Green said to accomplish those goals, it is important to stay focused for the season. Now, after signing with Nebraska, he can turn his attention to the goal of winning another regional title.
“It is a big plus because now I can focus on my teammates and helping the coach in whatever he needs and do what I need to do for my teammates,” Green said. “I want the national championship. The Region IX championship is cool, but I want the national championship. I have one more year to accomplish that.”
Green said his time at WNCC has been great and he wants to enjoy plenty of success.
“I love WNCC,” Green said. “The fans are great. My teammates are great. Coaches are great. We bump heads everyday but it is still good.”
WNCC head coach Cory Fehringer said Green’s game is special and he will fit in nicely at Nebraska.
“Jervay’s game is unique especially at the junior college level because a lot of times you have someone that just dominates the ball and doesn’t include teammates, and the moment we saw him play, we knew he wasn’t a selfish player,” Fehringer said. “We knew he wanted to pass the basketball. He made the other guys around him better. I think what is undervalued is his ability to defend, to anticipate and get the deflections and get steals and create offense going the other way. He has never been a rollercoaster for us. Whenever we are up 20 or down 20, he seems to play basketball. The first time I watched him practice at GW (George Washington High in Denver), the one thing I knew about him was he loved to be on the floor. His competitive spirit is hard to be matched. Often time’s kids are used to quitting but when you have a competitor with a great spirit that wants to win and is willing to do whatever it takes, those are the type of guys you want in the locker room.”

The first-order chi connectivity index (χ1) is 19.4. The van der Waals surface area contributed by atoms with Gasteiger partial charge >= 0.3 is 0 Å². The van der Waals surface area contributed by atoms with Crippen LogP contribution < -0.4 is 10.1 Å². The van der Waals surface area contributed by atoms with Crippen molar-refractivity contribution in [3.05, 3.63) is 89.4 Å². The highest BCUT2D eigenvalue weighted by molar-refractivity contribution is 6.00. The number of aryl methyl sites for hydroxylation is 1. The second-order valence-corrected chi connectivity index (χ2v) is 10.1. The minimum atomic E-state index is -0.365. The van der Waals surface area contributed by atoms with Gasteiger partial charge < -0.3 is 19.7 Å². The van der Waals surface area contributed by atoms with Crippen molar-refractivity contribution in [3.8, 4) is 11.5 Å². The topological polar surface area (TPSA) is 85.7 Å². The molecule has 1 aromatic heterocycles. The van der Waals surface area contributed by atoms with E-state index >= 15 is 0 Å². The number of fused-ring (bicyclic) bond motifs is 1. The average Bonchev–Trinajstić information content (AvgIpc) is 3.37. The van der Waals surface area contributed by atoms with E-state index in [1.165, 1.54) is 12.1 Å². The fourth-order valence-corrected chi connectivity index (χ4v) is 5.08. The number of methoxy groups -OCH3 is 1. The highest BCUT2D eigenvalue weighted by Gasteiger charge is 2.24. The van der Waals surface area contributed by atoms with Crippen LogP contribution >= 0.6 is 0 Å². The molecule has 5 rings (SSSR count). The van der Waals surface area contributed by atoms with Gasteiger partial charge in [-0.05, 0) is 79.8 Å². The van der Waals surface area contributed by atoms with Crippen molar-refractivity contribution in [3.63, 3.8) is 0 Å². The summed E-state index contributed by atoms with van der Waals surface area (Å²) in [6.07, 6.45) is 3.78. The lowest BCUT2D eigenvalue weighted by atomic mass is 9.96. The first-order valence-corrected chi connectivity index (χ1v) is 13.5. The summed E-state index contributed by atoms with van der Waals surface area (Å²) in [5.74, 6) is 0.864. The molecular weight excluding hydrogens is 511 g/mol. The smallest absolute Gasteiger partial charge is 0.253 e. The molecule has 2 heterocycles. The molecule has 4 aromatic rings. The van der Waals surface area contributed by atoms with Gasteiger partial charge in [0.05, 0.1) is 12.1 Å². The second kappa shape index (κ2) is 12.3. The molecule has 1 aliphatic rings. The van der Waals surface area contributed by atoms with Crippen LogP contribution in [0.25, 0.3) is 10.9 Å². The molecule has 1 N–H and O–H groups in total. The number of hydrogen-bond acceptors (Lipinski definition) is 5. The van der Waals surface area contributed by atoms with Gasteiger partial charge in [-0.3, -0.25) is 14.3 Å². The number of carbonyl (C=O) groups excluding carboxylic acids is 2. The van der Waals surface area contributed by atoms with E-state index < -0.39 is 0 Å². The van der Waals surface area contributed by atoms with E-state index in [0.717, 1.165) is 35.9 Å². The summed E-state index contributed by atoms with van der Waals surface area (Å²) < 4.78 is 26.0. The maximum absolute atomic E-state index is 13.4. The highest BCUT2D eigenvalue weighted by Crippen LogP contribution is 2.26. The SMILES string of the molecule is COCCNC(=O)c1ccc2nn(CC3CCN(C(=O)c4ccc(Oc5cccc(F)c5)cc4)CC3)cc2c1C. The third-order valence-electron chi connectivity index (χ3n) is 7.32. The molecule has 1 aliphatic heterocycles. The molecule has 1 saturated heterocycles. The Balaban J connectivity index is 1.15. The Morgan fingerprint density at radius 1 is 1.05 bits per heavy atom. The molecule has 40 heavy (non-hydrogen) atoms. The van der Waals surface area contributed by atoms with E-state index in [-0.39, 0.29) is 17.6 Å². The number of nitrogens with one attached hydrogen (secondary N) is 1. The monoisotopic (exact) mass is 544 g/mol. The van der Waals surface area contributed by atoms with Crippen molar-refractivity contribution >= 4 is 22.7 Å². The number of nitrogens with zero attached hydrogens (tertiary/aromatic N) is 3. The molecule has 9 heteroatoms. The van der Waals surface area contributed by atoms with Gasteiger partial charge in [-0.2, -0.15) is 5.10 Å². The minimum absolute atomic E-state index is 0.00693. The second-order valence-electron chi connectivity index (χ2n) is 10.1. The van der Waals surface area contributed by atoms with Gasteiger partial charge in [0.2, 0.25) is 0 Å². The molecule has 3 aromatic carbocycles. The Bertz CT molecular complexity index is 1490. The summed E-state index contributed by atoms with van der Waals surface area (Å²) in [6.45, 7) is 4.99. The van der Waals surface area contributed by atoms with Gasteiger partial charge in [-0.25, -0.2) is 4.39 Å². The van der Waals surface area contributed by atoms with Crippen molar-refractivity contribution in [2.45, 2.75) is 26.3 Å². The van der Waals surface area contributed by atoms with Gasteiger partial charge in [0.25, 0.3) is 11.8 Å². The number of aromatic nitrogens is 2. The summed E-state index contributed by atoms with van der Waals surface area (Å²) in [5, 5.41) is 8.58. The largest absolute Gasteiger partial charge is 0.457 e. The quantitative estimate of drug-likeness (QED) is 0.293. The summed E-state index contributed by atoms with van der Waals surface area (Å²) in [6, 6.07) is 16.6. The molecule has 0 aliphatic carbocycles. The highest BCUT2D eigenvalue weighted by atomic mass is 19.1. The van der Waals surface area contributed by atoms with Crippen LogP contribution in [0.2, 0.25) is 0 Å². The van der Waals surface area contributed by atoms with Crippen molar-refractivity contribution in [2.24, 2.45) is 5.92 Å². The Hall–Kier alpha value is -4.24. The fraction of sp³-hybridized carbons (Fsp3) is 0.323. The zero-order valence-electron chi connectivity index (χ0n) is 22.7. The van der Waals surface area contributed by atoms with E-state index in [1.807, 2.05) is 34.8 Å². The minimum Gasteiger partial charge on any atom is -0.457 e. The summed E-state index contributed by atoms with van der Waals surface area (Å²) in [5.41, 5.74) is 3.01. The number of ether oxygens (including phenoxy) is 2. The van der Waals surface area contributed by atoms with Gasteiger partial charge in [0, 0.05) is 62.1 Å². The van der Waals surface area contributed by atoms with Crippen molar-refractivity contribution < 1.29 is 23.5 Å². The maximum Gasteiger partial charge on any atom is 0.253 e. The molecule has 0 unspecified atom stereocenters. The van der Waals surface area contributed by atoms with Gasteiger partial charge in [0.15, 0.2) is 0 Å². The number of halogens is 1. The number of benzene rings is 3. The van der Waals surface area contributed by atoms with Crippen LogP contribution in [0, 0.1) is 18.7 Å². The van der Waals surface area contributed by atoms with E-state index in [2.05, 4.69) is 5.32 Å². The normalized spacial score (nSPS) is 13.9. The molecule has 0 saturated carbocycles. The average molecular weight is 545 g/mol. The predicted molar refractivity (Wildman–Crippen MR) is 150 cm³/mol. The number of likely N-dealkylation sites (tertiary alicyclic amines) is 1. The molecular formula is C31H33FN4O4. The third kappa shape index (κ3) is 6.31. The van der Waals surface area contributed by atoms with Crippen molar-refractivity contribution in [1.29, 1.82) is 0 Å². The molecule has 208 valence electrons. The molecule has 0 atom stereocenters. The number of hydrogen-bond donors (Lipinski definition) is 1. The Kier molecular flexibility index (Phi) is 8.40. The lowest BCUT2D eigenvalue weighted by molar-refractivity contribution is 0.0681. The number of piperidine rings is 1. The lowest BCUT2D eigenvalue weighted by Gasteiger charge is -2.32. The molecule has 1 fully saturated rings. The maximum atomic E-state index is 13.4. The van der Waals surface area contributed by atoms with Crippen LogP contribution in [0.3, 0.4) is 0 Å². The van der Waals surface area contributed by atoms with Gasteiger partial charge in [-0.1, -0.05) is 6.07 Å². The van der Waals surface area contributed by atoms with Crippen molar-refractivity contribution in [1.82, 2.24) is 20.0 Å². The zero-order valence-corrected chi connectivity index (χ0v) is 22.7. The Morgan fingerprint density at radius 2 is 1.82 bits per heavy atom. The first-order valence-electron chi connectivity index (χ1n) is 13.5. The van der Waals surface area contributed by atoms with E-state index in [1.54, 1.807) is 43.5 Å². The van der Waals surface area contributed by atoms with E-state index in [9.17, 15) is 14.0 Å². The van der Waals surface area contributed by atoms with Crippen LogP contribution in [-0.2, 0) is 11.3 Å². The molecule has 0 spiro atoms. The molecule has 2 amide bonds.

Green realizes he can’t get complacent with his game, he needs to continue to get better and that includes getting in the weight room, something he jokes about not doing.
“I have to work even harder than what I am doing right now,” Green said of going to Nebraska. “When I went on the visit, those dudes were big and I need to get bigger for sure. I just need to work on some little things.”
The biggest thing that Fehringer said of Green going to Nebraska is his loyalty to Nebraska and Colorado.
“The opportunity for Jervay to stay in the state of Nebraska beginning with his time in western Nebraska and then going to the other side of the state to Lincoln shows the positive relationship we have with the community now and how it extends to the University of Nebraska,” Fehringer said. “Now, we have a bigger reason to say ‘Go Big Red’ and cheer on Coach Miles and the Cornhuskers as we have one of our Western Nebraska Cougars go on to Nebraska. I think that is a special opportunity for this young man to play in and connect with states from Colorado to Nebraska and I think loyalty is a big part of his backbone. I think he showed loyalty for the state of Colorado and now he shows loyalty to the state of Nebraska. I don’t think that should be something that is overlooked from our community, our college, or the state.”